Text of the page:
Upon removal, the device has a small footprint with a very clean presentation. Only the most basic buttons are available on the front as it is intended to be used with a remote control device.
The connections on the rear of the device include the basic elements you'd need to connect to almost any system. In our case, we're using the RCA connections, but the digital/optical audio would come in very handy on a newer home theater system.
Installing the actual device into our system was quite simple. We had an open spot that was the right size in our server rack, and I was able to just plug in the power cable to the power bar, RCA cables into the sixth source of the Nuvo amp, and network cable into an open spot in our switch. Really, it was as simple as that.
Once I had our Zoneplayer in its proper location, I proceeded to install the iPhone app for setup. It's a free download from the App Store, and installed in a couple of seconds. Starting the app introduced me to the service.
Though the app warned me to first setup the Zoneplayer with the PC software, I decided to live dangerously and just use my iPhone for the whole process. The whole process was quick and easy. The next screen asked me to press a button on the front of the Zoneplayer to sync with the iPhone.
Once the sync completed, the phone confirmed and asked me to name the Zoneplayer from a list of available names. I wish I could have named it something specific (like another character from Southpark because my whole network consists of Southpark characters, Lemiwinks anyone), but I can let that slide.
After naming was complete I jumped to adding the various music services I want to use. Pandora, Mog, iHeartRadio, Last.fm, BBC, my own music catalog, etc.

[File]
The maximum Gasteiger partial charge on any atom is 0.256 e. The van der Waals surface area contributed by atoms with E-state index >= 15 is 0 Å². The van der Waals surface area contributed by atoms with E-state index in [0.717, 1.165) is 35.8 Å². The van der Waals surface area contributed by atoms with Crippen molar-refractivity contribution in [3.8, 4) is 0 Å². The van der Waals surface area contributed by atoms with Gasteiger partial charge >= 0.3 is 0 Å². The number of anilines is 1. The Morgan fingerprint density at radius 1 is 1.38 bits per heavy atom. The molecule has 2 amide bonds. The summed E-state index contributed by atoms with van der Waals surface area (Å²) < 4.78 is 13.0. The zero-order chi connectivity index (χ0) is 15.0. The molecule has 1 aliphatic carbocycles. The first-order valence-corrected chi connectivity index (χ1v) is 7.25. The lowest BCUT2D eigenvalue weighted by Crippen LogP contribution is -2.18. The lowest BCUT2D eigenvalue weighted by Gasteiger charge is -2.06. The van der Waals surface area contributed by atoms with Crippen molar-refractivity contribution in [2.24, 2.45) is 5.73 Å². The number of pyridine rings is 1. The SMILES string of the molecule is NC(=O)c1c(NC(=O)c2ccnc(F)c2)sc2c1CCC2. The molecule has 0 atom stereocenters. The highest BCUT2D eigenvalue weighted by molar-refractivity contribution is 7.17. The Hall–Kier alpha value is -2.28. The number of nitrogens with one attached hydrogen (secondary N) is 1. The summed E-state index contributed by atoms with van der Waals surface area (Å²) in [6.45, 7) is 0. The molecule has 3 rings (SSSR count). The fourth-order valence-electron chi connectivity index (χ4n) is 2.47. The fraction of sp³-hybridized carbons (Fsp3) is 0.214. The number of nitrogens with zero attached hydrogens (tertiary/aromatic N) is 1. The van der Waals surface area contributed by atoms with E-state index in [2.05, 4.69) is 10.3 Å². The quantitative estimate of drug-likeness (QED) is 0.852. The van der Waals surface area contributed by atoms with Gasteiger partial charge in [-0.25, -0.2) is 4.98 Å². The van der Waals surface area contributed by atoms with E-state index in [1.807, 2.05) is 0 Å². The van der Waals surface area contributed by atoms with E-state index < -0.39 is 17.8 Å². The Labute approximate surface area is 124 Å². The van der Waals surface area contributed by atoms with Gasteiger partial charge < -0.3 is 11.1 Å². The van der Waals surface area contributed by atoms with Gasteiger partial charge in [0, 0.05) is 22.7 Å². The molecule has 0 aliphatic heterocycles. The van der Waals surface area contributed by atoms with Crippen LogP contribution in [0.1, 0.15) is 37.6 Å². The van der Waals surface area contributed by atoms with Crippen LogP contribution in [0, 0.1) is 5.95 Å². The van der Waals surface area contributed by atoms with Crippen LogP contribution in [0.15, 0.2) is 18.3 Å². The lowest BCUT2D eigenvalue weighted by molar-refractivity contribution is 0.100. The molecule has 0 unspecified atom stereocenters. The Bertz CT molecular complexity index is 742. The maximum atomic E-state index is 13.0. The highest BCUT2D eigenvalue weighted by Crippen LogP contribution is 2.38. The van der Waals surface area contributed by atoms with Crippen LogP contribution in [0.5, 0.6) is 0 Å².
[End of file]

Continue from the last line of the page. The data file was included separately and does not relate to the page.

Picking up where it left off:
Again, the whole process was quite easy. Just select the service, provide the necessary account information to enable the service in the Zoneplayer, and then you are good to go. The music service you've added comes up as an option for your listening.
You can see from the iPhone screenshots I entered above that the whole app configuration process took less than 10 minutes. We didn't spend a lot of time listening to music last night, but I did have a chance to play around with Pandora, Mog, and iHeartRadio. The app really works great, is extremely intuitive, and is able to be installed on multiple devices that can act as remotes all around the house. I actually installed the app on three iPhones, my laptop, and my desktop.
So, after my first evening using our new Zoneplayer 90, I absolutely love it. I've been wanting a great way to use Pandora and other services with an easy iPhone based remote control, but most of the services either didn't offer it or would require a somewhat difficult to use interface and hacky setup between the phone and computer. Finally, this is a concise and user friendly way to interact with whole house (or local room) audio.
Hopefully Sonos will add features that will allow other users to control what's being played through an anonymous request based system. And like I said, they're always added new features to their products, so there is a good chance something like this will come along.
What do you think? Does Sonos sound good to you? Do you already have some experience with Sonos? Maybe you're still using an 8-Track or hand crank record player to enjoy your tunes.